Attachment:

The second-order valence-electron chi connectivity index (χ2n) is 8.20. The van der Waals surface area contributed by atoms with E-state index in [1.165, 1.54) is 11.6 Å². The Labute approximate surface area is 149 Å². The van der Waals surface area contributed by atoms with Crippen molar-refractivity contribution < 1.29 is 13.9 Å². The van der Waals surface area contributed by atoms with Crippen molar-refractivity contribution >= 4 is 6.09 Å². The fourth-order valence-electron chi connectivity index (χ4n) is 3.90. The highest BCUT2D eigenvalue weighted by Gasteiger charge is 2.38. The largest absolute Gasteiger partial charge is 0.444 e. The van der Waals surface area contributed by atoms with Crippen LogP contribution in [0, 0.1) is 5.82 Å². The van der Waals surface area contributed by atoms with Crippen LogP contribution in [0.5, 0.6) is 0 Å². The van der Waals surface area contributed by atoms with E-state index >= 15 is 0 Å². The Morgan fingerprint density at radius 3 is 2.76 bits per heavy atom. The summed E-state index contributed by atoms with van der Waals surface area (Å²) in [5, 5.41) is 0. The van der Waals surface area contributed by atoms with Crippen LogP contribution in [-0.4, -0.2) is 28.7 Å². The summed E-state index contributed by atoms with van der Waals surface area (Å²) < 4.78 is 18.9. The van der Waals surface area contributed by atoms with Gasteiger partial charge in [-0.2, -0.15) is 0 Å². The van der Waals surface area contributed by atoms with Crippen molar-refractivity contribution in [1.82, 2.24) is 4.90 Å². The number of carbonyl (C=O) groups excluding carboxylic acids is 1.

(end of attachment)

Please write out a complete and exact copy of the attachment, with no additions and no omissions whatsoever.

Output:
The second-order valence-electron chi connectivity index (χ2n) is 8.20. The van der Waals surface area contributed by atoms with E-state index in [1.165, 1.54) is 11.6 Å². The Labute approximate surface area is 149 Å². The van der Waals surface area contributed by atoms with Crippen molar-refractivity contribution < 1.29 is 13.9 Å². The van der Waals surface area contributed by atoms with Crippen molar-refractivity contribution >= 4 is 6.09 Å². The fourth-order valence-electron chi connectivity index (χ4n) is 3.90. The highest BCUT2D eigenvalue weighted by Gasteiger charge is 2.38. The largest absolute Gasteiger partial charge is 0.444 e. The van der Waals surface area contributed by atoms with Crippen LogP contribution in [0, 0.1) is 5.82 Å². The van der Waals surface area contributed by atoms with Crippen LogP contribution in [0.5, 0.6) is 0 Å². The van der Waals surface area contributed by atoms with E-state index >= 15 is 0 Å². The Morgan fingerprint density at radius 3 is 2.76 bits per heavy atom. The summed E-state index contributed by atoms with van der Waals surface area (Å²) in [5, 5.41) is 0. The van der Waals surface area contributed by atoms with Crippen LogP contribution in [-0.4, -0.2) is 28.7 Å². The summed E-state index contributed by atoms with van der Waals surface area (Å²) < 4.78 is 18.9. The van der Waals surface area contributed by atoms with Gasteiger partial charge in [-0.2, -0.15) is 0 Å². The van der Waals surface area contributed by atoms with Crippen molar-refractivity contribution in [1.82, 2.24) is 4.90 Å². The number of carbonyl (C=O) groups excluding carboxylic acids is 1.